Black Petals Issue #100 Summer, 2022

Editor's Page
Mars-Chris Friend
BP Artists and Illustrators
Baby, You're the Best: Fiction by Hillary Lyon
The Darkest Day:Fiction by Richard Brown
They Feed on Light:Fiction by Kilmo
Step Eight: Fiction by Paul Lubaczewski
Reunion:Fiction by Gene Lass
Highwayman's Trousers:Fiction by Michael W. Clark
The Dutiful Hit:Fiction by Jay Flynn
Flight of Fantasy: Fiction by Martin Taulbut
He Asked Me to Do It: Fiction by R. A. Cathcart
Lagniappe: Fiction by Michael Stoll
No Spark, No Flame: Fiction by Hillary Lyon
The Bathroom Light: Fiction by Craig Shay
Dave Jenkins, Flayed: Flash Fiction by Brian Barnett
Beauty Sleep: Flash Fiction by Simeon Care
Head Games: Flash Fiction by Philip Perry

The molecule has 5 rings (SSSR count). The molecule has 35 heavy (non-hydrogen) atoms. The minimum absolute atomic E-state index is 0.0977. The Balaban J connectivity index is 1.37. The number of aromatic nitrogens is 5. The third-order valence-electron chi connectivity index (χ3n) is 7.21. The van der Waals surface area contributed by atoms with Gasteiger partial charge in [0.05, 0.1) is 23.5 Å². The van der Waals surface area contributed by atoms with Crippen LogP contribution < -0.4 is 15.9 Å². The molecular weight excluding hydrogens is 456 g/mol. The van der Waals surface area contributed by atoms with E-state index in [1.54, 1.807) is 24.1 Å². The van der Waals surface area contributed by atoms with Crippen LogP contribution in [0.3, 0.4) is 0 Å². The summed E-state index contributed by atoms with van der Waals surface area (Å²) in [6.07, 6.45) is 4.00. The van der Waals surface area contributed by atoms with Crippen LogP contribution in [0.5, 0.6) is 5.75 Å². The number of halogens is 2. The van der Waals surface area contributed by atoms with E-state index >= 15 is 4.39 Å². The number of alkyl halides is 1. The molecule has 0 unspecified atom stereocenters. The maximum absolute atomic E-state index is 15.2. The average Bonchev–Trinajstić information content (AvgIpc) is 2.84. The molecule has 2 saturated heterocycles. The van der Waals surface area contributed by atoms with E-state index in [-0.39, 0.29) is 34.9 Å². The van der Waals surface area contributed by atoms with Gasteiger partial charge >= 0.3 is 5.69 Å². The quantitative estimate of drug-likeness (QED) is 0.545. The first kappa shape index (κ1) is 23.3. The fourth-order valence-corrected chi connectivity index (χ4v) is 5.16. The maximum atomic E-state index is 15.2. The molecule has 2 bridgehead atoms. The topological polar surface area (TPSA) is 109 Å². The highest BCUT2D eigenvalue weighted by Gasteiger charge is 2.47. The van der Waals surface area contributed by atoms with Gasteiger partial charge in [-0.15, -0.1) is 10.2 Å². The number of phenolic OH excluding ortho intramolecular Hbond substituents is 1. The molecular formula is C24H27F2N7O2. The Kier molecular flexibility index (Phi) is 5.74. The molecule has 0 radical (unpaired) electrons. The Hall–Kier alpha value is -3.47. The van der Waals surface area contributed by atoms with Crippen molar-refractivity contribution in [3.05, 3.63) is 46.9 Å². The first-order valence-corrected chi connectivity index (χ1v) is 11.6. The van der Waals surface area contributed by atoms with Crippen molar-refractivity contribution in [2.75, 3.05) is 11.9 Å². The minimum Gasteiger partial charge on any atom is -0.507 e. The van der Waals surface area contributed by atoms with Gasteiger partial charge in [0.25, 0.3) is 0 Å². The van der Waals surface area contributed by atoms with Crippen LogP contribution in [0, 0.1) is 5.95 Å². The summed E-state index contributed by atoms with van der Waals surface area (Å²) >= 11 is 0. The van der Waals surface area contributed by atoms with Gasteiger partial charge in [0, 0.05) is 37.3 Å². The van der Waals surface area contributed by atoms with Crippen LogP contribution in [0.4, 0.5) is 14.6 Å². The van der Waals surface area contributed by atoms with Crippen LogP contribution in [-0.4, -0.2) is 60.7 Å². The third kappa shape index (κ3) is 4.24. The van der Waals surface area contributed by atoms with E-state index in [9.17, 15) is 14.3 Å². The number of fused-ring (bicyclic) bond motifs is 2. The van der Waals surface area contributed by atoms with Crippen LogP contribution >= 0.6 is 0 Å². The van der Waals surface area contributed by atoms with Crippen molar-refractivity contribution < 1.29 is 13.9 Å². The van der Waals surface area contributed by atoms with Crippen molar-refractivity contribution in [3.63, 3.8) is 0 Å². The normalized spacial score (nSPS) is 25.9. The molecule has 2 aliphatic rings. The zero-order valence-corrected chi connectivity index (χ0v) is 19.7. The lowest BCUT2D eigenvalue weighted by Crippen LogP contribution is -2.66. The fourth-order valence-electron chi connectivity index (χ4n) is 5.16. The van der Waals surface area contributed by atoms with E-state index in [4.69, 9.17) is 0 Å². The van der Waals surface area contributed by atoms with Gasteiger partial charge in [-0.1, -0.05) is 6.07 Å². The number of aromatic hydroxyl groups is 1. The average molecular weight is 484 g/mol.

Hurry Home: Flash Fiction by M. L. Fortier
You'll See, She Said: Flash Fiction by Robb White
Captain Yeah-Way: Flash Fiction by Cindy Rosmus
Attic Notes: Poem by Michael S. Love
Exit Strategy: Poem by C. Renee Kiser
You Can Pretend: Poem by C. Renee Kiser
Gold Star: Poem by C. Renee Kiser
Conflict of Interest: Poem by David C. Kopaska-Merkel
Recording: Poem by David C. Kopaska-Merkel
Litha: Poem by Christopher Friend
Sleeping Beauty: Poem by Christopher Friend
It Began with Violence: Poem by Donna Dallas
Rocking Zebra Déjà vu: Poem by Donna Dallas
Circle: Poem by Donna Dallas
Love is a Ghost: Poem by Donna Dallas
Together: Poem by A. N. Rose
Silence: Poem by A. N. Rose
Dead at 21: Poem by Daniel G. Snethen
House Centipede: Poem by Daniel G. Snethen

Michael Stoll: Lagniappe

Art by Hillary Lyon © 2022


By Michael Stoll